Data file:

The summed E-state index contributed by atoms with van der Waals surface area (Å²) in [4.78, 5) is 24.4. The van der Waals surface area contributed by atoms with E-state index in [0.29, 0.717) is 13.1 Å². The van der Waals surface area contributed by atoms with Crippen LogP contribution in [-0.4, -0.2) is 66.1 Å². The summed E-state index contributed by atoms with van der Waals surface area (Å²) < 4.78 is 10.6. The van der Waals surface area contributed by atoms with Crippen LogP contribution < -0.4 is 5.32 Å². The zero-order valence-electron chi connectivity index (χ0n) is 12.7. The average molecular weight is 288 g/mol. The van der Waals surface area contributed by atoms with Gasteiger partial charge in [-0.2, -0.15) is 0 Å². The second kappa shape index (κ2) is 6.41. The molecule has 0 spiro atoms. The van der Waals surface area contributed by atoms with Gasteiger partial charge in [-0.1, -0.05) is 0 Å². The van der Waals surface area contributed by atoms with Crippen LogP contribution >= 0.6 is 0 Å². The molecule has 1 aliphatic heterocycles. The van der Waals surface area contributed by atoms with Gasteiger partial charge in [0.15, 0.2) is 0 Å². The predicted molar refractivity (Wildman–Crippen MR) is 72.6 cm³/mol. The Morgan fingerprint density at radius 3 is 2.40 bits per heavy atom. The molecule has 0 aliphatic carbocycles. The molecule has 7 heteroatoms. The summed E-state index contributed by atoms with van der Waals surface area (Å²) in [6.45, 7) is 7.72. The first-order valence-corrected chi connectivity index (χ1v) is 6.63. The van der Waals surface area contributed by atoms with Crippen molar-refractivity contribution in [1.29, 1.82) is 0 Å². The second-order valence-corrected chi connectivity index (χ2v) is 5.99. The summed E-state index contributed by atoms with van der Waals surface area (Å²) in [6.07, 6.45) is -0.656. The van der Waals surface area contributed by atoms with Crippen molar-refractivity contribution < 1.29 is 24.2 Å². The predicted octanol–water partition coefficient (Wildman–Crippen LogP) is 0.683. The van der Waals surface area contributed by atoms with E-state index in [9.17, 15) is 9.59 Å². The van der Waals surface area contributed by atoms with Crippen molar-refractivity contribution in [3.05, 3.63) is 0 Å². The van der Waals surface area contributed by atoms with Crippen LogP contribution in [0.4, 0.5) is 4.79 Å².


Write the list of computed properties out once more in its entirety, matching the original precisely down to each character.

The summed E-state index contributed by atoms with van der Waals surface area (Å²) in [4.78, 5) is 24.4. The van der Waals surface area contributed by atoms with E-state index in [0.29, 0.717) is 13.1 Å². The van der Waals surface area contributed by atoms with Crippen LogP contribution in [-0.4, -0.2) is 66.1 Å². The summed E-state index contributed by atoms with van der Waals surface area (Å²) < 4.78 is 10.6. The van der Waals surface area contributed by atoms with Crippen LogP contribution < -0.4 is 5.32 Å². The zero-order valence-electron chi connectivity index (χ0n) is 12.7. The average molecular weight is 288 g/mol. The van der Waals surface area contributed by atoms with Gasteiger partial charge in [-0.2, -0.15) is 0 Å². The second kappa shape index (κ2) is 6.41. The molecule has 0 spiro atoms. The van der Waals surface area contributed by atoms with Gasteiger partial charge in [-0.1, -0.05) is 0 Å². The van der Waals surface area contributed by atoms with Crippen LogP contribution >= 0.6 is 0 Å². The molecule has 1 aliphatic heterocycles. The van der Waals surface area contributed by atoms with Gasteiger partial charge in [0.15, 0.2) is 0 Å². The predicted molar refractivity (Wildman–Crippen MR) is 72.6 cm³/mol. The Morgan fingerprint density at radius 3 is 2.40 bits per heavy atom. The molecule has 0 aliphatic carbocycles. The molecule has 7 heteroatoms. The summed E-state index contributed by atoms with van der Waals surface area (Å²) in [6.45, 7) is 7.72. The first-order valence-corrected chi connectivity index (χ1v) is 6.63. The van der Waals surface area contributed by atoms with Crippen molar-refractivity contribution in [1.29, 1.82) is 0 Å². The second-order valence-corrected chi connectivity index (χ2v) is 5.99. The summed E-state index contributed by atoms with van der Waals surface area (Å²) in [6.07, 6.45) is -0.656. The van der Waals surface area contributed by atoms with Crippen molar-refractivity contribution < 1.29 is 24.2 Å². The predicted octanol–water partition coefficient (Wildman–Crippen LogP) is 0.683. The van der Waals surface area contributed by atoms with E-state index in [9.17, 15) is 9.59 Å². The van der Waals surface area contributed by atoms with Crippen molar-refractivity contribution in [3.05, 3.63) is 0 Å². The van der Waals surface area contributed by atoms with Crippen LogP contribution in [0.4, 0.5) is 4.79 Å².